This post is lovingly and admiringly dedicated to my father-in-law Frank Joseph Mitchell (February 12, 1927 – July 25, 2017). Lifelong student, prodigious reader, indefatigable writer, fearless preacher and unforgettable teacher. Eager, thoughtful and valued reader of this blog. Always full of good questions and connections, trenchant observations, and suggestions of things I hadn’t thought of.
Each time he saw me, he always asked, “When is your next post coming out, David?” I tried, but this one turned out to be a week late. But here it is, for Joe.
The Rudisills Before Asheville: Brief Reprise
Readers who have not already encountered my earlier post (Cotton Mill Colic vs. the Land of the Sky: From Gastonia to Asheville) about my maternal grandparents Pierce and Pearl Rudisill (b. 1885, 1888) might benefit from reading it before proceeding with this one.
That post outlines their early lives in and around the booming cotton mill city of Gastonia, their intermittent work in the mills, Pierce’s search for steady work as a construction laborer, their adoption of a newborn child (my mother) in 1916, Pierce’s induction into the military in 1918, and their efforts after the war to “set up housekeeping” (and keep it stable) in Gastonia.
To some extent they were able to do that, and to give their growing daughter some semblance of a stable life. As a few surviving photos attest, and my mother recalled, the Rudisill grandparents lived in a nearby rural area with access to farm animals and cornfields, and Foxes (somewhat “better off,” my mother recalled–“tradespeople, and several uncles who were doctors”) in the city or suburbs.
At the end of the prior post, I sketched the Rudisills’ transition in late 1922 from cotton mills, day-labor and what had turned out to be quite unstable lives to Land of the Sky promise.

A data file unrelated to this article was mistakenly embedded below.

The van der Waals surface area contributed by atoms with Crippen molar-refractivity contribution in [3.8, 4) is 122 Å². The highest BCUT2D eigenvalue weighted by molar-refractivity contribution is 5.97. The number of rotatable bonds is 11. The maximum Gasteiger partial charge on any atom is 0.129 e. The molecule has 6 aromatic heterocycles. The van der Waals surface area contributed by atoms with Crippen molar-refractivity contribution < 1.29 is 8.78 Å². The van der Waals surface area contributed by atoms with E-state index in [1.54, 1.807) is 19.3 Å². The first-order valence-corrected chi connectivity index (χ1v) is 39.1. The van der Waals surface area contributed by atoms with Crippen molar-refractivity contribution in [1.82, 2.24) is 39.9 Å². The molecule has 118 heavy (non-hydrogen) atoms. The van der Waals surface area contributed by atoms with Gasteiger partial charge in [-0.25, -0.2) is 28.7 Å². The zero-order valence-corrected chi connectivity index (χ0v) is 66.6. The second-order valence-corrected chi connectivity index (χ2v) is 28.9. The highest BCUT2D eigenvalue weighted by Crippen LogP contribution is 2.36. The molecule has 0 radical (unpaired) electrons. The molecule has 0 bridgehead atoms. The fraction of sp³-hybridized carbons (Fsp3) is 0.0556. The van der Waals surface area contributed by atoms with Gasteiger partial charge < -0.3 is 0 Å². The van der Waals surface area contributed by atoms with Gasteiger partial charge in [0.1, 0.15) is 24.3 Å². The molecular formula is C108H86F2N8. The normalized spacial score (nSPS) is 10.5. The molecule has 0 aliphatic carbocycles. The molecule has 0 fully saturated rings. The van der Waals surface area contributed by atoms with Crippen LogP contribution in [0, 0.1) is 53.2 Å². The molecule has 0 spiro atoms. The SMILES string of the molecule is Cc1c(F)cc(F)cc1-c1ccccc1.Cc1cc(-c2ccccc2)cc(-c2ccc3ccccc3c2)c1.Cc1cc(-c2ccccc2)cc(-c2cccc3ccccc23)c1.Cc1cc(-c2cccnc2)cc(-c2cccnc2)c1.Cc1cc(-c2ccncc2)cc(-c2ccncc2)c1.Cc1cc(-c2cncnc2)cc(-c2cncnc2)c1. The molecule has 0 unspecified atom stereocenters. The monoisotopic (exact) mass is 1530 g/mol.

A short version of the conclusion to the prior post follows, but with an altered frame of two contrasting Ashevilles. One is conveyed by the ubiquitous, sunshiny, come-one-come-all (and prosper) Land of the Sky.The other–far less sunshiny–emerges from looking closely at the Rudisills’ actual experience in Asheville after 1922. With barely enough to live on, and little (except bits of borrowed money) to invest, they had to seek an affordable yet livable space between those two Ashevilles.
Not unreasonably, it appeared that the Rudisills expected that things would be better in Asheville for a mill worker turned construction laborer.
And they should have been, for Asheville was in fact booming, and new buildings were going up rapidly. Grove Park Inn was already a decade old. Large private dwellings were multiplying. Expensive subdivisions such as Biltmore Forest, Beaver Lake, Grove Park (1908-1914), and Kenilworth were filling up fast. Downtown business buildings and new county and municipal buildings pierced the skyline.
In July 1923, Buncombe County reported encouraging statistics on the county’s dramatic rise.
Timber, mineable minerals, and water power were abundant. Assessed value of property had increased by 600% since 1910. Agriculture (tobacco, apples, poultry, dairy, cheese production) and industry were growing rapidly (furniture, textiles, steel and cement factories, talc and mica, printing).
And just by the by (one might say), prospective residents and entrepreneurs were assured that there was “an abundance of good, cheap labor” and that the racial ratios were
well above the state average in the white majority over negroes. . . . Did it not include . . . Asheville, with its negro population, Buncombe’s percentage of blacks would be almost negligible.
Indeed, readers learned that
Between 1910 and 1920 negro farmers decreased 48.3 percent in Buncombe . . . largely due to the unsuitableness of our crops to farming by negroes. Negroes generally are not intelligent enough
to compete with home owners operating their farms . . . .
These statements shouldn’t be surprising, since 800 Ashevillians had attended a Ku Klux Klan organizational meeting in September 1921. The KKK held its annual meeting in Asheville in July 1923.